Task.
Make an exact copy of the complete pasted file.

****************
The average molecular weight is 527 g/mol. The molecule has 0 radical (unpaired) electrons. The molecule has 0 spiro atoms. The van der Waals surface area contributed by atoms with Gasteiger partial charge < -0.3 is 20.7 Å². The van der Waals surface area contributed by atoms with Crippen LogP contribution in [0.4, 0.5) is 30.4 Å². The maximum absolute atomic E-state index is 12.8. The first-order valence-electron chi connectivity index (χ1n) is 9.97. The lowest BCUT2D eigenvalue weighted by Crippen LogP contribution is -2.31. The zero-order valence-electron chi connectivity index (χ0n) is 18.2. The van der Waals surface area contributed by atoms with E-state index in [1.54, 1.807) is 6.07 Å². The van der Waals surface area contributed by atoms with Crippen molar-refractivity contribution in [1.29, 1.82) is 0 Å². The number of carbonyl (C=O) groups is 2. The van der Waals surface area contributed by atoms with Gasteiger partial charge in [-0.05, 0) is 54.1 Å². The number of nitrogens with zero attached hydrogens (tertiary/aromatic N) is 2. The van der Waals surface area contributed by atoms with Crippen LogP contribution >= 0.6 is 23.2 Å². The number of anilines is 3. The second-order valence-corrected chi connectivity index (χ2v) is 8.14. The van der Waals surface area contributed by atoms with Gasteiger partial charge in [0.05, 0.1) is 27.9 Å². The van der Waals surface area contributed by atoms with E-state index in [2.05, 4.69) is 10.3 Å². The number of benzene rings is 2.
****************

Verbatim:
The average molecular weight is 527 g/mol. The molecule has 0 radical (unpaired) electrons. The molecule has 0 spiro atoms. The van der Waals surface area contributed by atoms with Gasteiger partial charge < -0.3 is 20.7 Å². The van der Waals surface area contributed by atoms with Crippen LogP contribution in [0.4, 0.5) is 30.4 Å². The maximum absolute atomic E-state index is 12.8. The first-order valence-electron chi connectivity index (χ1n) is 9.97. The lowest BCUT2D eigenvalue weighted by Crippen LogP contribution is -2.31. The zero-order valence-electron chi connectivity index (χ0n) is 18.2. The van der Waals surface area contributed by atoms with E-state index in [1.54, 1.807) is 6.07 Å². The van der Waals surface area contributed by atoms with Crippen molar-refractivity contribution in [1.29, 1.82) is 0 Å². The number of carbonyl (C=O) groups is 2. The van der Waals surface area contributed by atoms with Gasteiger partial charge in [-0.05, 0) is 54.1 Å². The number of nitrogens with zero attached hydrogens (tertiary/aromatic N) is 2. The van der Waals surface area contributed by atoms with Crippen LogP contribution >= 0.6 is 23.2 Å². The number of anilines is 3. The second-order valence-corrected chi connectivity index (χ2v) is 8.14. The van der Waals surface area contributed by atoms with Gasteiger partial charge in [0.05, 0.1) is 27.9 Å². The van der Waals surface area contributed by atoms with E-state index in [2.05, 4.69) is 10.3 Å². The number of benzene rings is 2.